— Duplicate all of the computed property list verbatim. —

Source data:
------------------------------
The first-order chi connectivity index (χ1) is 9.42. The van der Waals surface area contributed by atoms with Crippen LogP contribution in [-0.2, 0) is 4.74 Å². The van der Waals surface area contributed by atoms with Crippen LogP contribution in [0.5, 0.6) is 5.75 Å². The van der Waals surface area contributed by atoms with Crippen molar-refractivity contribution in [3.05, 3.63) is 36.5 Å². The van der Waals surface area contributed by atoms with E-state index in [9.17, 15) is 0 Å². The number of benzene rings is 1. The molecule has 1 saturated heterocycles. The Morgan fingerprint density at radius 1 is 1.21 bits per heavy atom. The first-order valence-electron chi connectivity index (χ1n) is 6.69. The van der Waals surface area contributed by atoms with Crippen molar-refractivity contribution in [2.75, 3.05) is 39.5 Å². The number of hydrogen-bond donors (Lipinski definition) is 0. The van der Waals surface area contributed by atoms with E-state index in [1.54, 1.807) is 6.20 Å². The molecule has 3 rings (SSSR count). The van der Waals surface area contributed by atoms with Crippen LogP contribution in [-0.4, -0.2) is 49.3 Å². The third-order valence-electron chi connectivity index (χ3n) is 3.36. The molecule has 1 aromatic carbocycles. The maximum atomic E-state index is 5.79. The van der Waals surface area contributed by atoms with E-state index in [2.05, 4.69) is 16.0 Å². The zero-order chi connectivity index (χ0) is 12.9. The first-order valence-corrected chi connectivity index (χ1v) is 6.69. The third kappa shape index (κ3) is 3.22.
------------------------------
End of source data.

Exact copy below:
The first-order chi connectivity index (χ1) is 9.42. The van der Waals surface area contributed by atoms with Crippen LogP contribution in [-0.2, 0) is 4.74 Å². The van der Waals surface area contributed by atoms with Crippen LogP contribution in [0.5, 0.6) is 5.75 Å². The van der Waals surface area contributed by atoms with Crippen molar-refractivity contribution in [3.05, 3.63) is 36.5 Å². The van der Waals surface area contributed by atoms with E-state index in [9.17, 15) is 0 Å². The number of benzene rings is 1. The molecule has 1 saturated heterocycles. The Morgan fingerprint density at radius 1 is 1.21 bits per heavy atom. The first-order valence-electron chi connectivity index (χ1n) is 6.69. The van der Waals surface area contributed by atoms with Crippen molar-refractivity contribution in [2.75, 3.05) is 39.5 Å². The number of hydrogen-bond donors (Lipinski definition) is 0. The van der Waals surface area contributed by atoms with E-state index in [1.54, 1.807) is 6.20 Å². The molecule has 3 rings (SSSR count). The van der Waals surface area contributed by atoms with Crippen LogP contribution in [-0.4, -0.2) is 49.3 Å². The third-order valence-electron chi connectivity index (χ3n) is 3.36. The molecule has 1 aromatic carbocycles. The maximum atomic E-state index is 5.79. The van der Waals surface area contributed by atoms with E-state index in [2.05, 4.69) is 16.0 Å². The zero-order chi connectivity index (χ0) is 12.9. The first-order valence-corrected chi connectivity index (χ1v) is 6.69. The third kappa shape index (κ3) is 3.22.